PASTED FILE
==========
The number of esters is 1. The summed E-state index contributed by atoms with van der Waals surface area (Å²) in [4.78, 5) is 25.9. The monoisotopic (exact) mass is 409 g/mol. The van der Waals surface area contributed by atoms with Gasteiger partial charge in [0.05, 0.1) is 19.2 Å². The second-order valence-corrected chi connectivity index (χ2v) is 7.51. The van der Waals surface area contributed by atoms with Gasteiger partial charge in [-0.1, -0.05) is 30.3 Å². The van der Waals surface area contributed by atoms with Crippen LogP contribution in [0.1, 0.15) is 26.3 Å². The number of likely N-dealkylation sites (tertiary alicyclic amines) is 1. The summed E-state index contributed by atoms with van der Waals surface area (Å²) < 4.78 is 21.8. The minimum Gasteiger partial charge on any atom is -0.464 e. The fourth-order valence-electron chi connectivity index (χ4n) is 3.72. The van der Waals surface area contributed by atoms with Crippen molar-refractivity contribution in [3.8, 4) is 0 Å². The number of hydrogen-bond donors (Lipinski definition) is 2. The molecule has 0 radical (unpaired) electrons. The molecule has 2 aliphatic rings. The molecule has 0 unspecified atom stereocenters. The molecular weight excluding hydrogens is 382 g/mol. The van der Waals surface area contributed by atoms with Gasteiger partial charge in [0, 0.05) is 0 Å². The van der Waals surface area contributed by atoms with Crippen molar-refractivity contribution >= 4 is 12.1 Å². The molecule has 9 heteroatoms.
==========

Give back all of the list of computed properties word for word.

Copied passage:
The number of esters is 1. The summed E-state index contributed by atoms with van der Waals surface area (Å²) in [4.78, 5) is 25.9. The monoisotopic (exact) mass is 409 g/mol. The van der Waals surface area contributed by atoms with Gasteiger partial charge in [0.05, 0.1) is 19.2 Å². The second-order valence-corrected chi connectivity index (χ2v) is 7.51. The van der Waals surface area contributed by atoms with Gasteiger partial charge in [-0.1, -0.05) is 30.3 Å². The van der Waals surface area contributed by atoms with Crippen LogP contribution in [0.1, 0.15) is 26.3 Å². The number of likely N-dealkylation sites (tertiary alicyclic amines) is 1. The summed E-state index contributed by atoms with van der Waals surface area (Å²) < 4.78 is 21.8. The minimum Gasteiger partial charge on any atom is -0.464 e. The fourth-order valence-electron chi connectivity index (χ4n) is 3.72. The van der Waals surface area contributed by atoms with Crippen molar-refractivity contribution in [3.8, 4) is 0 Å². The number of hydrogen-bond donors (Lipinski definition) is 2. The molecule has 0 radical (unpaired) electrons. The molecule has 2 aliphatic rings. The molecule has 0 unspecified atom stereocenters. The molecular weight excluding hydrogens is 382 g/mol. The van der Waals surface area contributed by atoms with Gasteiger partial charge in [0, 0.05) is 0 Å². The van der Waals surface area contributed by atoms with Crippen molar-refractivity contribution >= 4 is 12.1 Å². The molecule has 9 heteroatoms.